Picture yourself in a hospital delivery room, filled with excitement about becoming a parent. In an instant, joy turns to angst as the doctor informs you your child was born with an illness or a disability. You lose touch with friends, become engulfed in hospital treatments and your life is nothing you ever imagined it would be. You’re left with no way of caring for the child you love more than anything in world, both monetarily and physically, because the only treatment centers are out of state. This scenario prompted the founding of Angela’s House, dedicated to improve the quality of life for families and children with a severe disability or medical condition.
“As a parent, you’re left wondering, ‘What now? Where do I go?'” said Bob Palicastro, founder of Angela’s House. “We’re here to put our arms around those families, and give them as much support in every way we can.”
What type of services does Angela’s House offer children and their families?
For children that cannot live at home, we have two homes that offer 24-hour nursing support. Seven children live in the East Moriches home and eight in Smithtown. We worked in collaboration with Independent Group Home Living to design these facilities like regular homes – a standard living room and den, along with nursing stations and other medical necessities. For the children living with their parents at home, we assist them through our “Care at Home” program. Nurses come into families’ homes and help them coordinate everything. The nurses will arrange for all medical supplies, therapeutic equipment, nursing services, and make home modifications to help make them handicapped accessible (i.e. a wheelchair ramp).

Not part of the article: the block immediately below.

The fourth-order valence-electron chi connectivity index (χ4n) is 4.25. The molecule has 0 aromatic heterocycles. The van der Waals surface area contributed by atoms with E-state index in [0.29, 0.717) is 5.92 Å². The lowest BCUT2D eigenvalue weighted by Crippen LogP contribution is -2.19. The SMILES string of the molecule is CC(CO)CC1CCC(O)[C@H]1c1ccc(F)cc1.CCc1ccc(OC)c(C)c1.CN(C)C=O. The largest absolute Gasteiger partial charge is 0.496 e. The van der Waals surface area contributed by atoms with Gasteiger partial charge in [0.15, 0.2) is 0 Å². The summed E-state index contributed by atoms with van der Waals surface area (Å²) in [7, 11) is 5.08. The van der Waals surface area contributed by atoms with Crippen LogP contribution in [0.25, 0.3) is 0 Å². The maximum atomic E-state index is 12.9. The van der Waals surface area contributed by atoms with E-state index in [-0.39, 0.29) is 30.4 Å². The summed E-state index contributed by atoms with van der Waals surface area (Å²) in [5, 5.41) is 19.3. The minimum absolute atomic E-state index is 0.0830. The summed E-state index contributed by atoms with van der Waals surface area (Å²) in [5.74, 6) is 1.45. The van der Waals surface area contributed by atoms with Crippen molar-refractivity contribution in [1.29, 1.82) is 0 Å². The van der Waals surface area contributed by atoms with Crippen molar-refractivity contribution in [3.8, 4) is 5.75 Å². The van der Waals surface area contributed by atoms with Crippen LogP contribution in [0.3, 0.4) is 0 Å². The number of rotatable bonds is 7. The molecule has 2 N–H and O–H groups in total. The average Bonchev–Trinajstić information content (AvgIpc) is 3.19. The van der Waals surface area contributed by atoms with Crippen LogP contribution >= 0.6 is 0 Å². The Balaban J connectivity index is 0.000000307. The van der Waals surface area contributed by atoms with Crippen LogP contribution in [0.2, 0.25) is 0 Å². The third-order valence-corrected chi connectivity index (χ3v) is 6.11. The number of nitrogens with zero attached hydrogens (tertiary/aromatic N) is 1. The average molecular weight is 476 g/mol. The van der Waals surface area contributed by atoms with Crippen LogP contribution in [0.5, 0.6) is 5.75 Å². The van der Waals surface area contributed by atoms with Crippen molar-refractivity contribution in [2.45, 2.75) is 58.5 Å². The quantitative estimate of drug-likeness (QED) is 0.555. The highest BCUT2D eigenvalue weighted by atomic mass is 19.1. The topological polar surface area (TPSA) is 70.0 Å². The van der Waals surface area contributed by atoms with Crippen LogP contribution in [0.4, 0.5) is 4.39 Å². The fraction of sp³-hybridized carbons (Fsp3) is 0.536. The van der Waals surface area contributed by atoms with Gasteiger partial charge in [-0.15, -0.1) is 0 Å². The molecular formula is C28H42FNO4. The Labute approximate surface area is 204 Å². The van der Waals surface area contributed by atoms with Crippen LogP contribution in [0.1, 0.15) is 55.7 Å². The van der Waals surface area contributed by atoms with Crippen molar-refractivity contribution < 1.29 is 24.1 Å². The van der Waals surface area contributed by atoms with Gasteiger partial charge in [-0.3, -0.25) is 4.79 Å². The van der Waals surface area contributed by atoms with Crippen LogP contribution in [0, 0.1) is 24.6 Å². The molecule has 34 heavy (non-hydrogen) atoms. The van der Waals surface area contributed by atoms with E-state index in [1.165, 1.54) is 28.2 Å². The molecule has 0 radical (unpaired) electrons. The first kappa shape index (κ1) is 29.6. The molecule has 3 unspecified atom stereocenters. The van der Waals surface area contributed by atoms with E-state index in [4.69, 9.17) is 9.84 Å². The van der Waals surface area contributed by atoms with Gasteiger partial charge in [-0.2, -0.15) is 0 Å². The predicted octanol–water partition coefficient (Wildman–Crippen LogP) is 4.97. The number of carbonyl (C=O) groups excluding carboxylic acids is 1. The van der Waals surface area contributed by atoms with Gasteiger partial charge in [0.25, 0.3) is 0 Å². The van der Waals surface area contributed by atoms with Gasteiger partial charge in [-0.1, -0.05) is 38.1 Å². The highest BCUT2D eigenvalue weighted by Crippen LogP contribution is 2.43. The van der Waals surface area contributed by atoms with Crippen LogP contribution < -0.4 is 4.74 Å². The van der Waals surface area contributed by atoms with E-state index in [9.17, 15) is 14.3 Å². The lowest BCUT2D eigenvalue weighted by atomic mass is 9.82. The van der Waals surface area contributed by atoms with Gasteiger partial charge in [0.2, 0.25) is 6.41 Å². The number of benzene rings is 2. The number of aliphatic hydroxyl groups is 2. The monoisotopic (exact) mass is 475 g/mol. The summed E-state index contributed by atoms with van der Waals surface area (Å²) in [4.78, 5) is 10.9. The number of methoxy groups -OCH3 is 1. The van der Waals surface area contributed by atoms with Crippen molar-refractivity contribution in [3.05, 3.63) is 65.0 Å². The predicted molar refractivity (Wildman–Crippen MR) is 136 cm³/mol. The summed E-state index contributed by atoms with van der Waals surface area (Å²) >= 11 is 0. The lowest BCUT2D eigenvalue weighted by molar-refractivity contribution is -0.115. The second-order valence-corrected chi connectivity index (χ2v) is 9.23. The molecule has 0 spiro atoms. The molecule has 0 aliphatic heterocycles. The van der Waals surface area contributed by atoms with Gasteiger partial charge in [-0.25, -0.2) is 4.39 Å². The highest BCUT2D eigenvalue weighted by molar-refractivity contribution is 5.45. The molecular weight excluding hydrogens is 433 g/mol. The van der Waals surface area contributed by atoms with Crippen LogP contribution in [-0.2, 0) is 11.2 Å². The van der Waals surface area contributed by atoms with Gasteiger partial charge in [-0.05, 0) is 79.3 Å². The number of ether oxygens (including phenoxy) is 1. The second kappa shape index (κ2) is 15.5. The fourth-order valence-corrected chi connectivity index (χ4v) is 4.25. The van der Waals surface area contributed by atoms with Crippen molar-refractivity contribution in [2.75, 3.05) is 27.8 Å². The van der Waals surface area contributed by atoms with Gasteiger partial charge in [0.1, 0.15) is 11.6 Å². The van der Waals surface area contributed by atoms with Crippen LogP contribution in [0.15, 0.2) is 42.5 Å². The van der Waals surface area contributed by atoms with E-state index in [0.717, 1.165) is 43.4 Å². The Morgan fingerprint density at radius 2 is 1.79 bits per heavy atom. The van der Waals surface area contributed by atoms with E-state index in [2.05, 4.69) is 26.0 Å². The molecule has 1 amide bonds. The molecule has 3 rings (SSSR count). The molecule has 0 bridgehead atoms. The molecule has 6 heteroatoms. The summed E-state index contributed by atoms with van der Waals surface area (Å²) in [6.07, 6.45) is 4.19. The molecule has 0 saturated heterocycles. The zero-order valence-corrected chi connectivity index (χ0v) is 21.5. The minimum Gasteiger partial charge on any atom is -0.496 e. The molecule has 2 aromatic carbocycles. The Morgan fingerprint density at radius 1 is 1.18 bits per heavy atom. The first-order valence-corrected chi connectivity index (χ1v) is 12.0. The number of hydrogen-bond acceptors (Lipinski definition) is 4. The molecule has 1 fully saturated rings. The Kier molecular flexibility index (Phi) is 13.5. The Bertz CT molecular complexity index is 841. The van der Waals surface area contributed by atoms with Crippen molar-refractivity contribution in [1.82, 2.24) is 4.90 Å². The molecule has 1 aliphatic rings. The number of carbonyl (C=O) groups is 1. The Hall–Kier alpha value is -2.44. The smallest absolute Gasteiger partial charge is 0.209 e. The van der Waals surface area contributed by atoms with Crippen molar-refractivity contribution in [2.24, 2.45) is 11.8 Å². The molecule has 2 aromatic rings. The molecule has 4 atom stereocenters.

It’s important to provide the information and resources to these families who have no idea what type of services or special Medicaid programs that may be available to help them.
Do you also serve as a support system for parents?
Absolutely. We encourage our staff to share that our nonprofit was formed by parents and that we understand what a family is going through. We feel it is very important to break down these barriers, and it’s encouraging to know that we were parents that also went through a tough time too. We are always thinking about the families we work with and to be sensitive to all the issues they must face. Last year, to help parents that have lost a child, we erected a statue called the “Angel of Hope” in Eisenhower Park in East Meadow. The angel honors the children and the parents; it reflects a true, never-ending love between a parent and child, for these children will never be forgotten.
What is the biggest challenge you are facing?
One of our biggest challenges is disseminating information, getting the word out that we’re here and can help these families. It’s hard to explain to people who we are and which children we help. Last year we worked with 400 children. The problem is there is no one word to explain these children, there’s no specific term or label for these kids.
Twenty years ago, many children were living in hospitals for half their lives. Today we offer the resources to help parents improve the quality of life for their child. Whether we’re providing medical supplies, oxygen tanks, nurses, home health aides, monetary donations or connecting parents to one another, Angela’s House is a resource for both children and families.
Address: PO Box 5052, Hauppauge 11788
Founder: Bob Palicastro
Phone: (631) 979-2620
Web site: www.angelashouse.org
Paid staff: 26
Annual budget: $975,000
Fundraised budget: 30 percent
Program services: 91.8 percent